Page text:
Since the start of the pandemic, very few adolescents have become ill enough with Covid-19 to be hospitalized. But of those who did, about one-third were admitted to intensive care units, and 5 percent required ventilators, the Centers for Disease Control and Prevention reported on Friday.
These findings underscore the importance of vaccinating children against the coronavirus, experts said. “Much of this suffering can be prevented,” Dr. Rochelle P. Walensky, the C.D.C. director, said in a statement. “Vaccination is our way out of this pandemic.”
The data also run counter to claims that influenza is more threatening to children than Covid-19, an argument that has been used to reopen schools and to question the value of coronavirus vaccines for children.
The number of hospitalizations related to Covid-19 among adolescents in the United States was about three times as high as hospitalizations linked to influenza over three recent flu seasons, the study found.
“There’s a very strong case to be made for preventing a disease that causes hospitalizations and deaths, not to mention contributing to community transmission,” said Dr. Yvonne Maldonado, chair of the committee on infectious diseases at the American Academy of Pediatrics.
Children have a much lower likelihood overall of becoming severely ill or dying from Covid-19, compared with adults, but the risks are thought to increase with age. According to the most recent data collected by the academy, nearly four million children have tested positive for the coronavirus since the pandemic began, compared with about 30 million cases among adults.
Still, about 16,500 children have been hospitalized for Covid-19 since the pandemic began, and at least 322 have died, making it one of the leading causes of death among children, Dr. Maldonado noted.
“It sounds like it’s not a lot of deaths,” especially compared with 600,000 dead in the United States, she said. But “it should still be horrifying that 300 to 600 kids are dying because of something that is preventable.”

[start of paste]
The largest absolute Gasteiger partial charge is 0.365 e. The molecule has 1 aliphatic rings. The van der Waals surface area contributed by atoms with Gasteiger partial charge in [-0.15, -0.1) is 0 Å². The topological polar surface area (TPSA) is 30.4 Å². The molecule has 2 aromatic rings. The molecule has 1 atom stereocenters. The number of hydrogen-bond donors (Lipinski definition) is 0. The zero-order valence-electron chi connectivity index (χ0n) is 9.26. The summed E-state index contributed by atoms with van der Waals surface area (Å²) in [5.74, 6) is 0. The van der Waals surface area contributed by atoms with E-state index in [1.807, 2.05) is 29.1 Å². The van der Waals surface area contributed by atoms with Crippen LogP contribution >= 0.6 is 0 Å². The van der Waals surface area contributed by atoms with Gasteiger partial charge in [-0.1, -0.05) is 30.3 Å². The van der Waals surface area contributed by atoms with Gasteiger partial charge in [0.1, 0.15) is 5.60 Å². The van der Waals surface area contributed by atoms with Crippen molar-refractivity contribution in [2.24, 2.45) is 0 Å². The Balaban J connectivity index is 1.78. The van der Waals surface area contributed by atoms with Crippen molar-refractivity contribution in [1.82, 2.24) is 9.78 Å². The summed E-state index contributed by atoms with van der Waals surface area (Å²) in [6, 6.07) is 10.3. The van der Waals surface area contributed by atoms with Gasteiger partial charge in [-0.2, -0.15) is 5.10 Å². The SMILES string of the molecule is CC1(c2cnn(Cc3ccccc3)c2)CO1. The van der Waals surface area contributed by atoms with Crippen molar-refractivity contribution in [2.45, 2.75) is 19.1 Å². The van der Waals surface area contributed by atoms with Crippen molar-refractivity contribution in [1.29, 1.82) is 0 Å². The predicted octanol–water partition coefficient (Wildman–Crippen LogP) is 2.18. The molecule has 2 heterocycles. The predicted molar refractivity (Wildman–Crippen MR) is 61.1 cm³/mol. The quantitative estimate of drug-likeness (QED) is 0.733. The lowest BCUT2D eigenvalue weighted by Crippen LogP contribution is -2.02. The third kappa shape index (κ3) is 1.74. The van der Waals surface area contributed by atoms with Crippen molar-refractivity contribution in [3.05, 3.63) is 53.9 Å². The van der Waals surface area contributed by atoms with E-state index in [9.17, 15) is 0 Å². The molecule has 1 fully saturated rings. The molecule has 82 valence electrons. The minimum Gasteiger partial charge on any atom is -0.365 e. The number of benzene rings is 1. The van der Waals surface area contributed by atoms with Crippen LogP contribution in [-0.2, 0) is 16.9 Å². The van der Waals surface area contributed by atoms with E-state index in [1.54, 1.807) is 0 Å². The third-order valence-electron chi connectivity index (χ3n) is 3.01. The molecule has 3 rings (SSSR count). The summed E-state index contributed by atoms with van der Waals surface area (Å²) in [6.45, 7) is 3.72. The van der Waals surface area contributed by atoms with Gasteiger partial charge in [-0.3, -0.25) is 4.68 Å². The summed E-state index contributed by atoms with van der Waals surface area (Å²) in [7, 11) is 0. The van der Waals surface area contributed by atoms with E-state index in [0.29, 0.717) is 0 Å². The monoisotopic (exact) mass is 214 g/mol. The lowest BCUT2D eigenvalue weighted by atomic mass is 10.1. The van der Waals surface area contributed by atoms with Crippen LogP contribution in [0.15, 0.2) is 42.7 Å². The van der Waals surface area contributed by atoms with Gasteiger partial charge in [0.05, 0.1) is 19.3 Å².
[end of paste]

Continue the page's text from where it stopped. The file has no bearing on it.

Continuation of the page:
The new C.D.C. report focused on hospitalizations from Covid-19 among children ages 12 to 17. The rate of hospitalizations in that group was a small fraction of that among adults, but still higher than the rate seen in children ages 5 to 11, the report found.
The researchers also tallied Covid-19 hospitalizations among children ages 12 to 17 from March 1, 2020, to April 24, 2021. The data came from Covid-Net, a population-based surveillance system in 14 states, covering about 10 percent of Americans.
The number of adolescents hospitalized with Covid-19 declined in January and February of this year, but rose again in March and April. From Jan. 1, 2021, to March 31, 204 adolescents were likely hospitalized primarily for Covid-19. Most of the children had at least one underlying medical condition, such as obesity, asthma or a neurological disorder.
The rate may have increased this spring because of the more contagious variants of the coronavirus in circulation, as well as school reopenings that brought children together indoors, and looser adherence to precautions like wearing masks and social distancing, the researchers said.
None of the children died, but about one-third were admitted to the intensive care unit, and 5 percent required invasive mechanical ventilation. Roughly two-thirds of the hospitalized adolescents were Black or Hispanic, reflecting the greater risk posed by the virus to these populations.
The researchers compared the numbers for Covid-19 with hospitalizations for flu in the same age group during the 2017-18, 2018-19 and 2019-20 flu seasons. From Oct. 1, 2020, to April 24, 2021, hospitalization rates for Covid-19 among adolescents were 2.5 to 3 times the rate for seasonal flu in previous years.
The data lend urgency to the drive to get more teenagers vaccinated, said Dr. Walensky, who added that she was “deeply concerned” by the numbers.
The Food and Drug Administration approved the Pfizer-BioNTech coronavirus vaccine for children ages 12 to 15 on May 12. The vaccine was approved for anyone older in December.
Of the 24 million children ages 12 to 17 in the United States, about 6.4 million have received at least one dose of the vaccine, and only 2.3 million are fully vaccinated.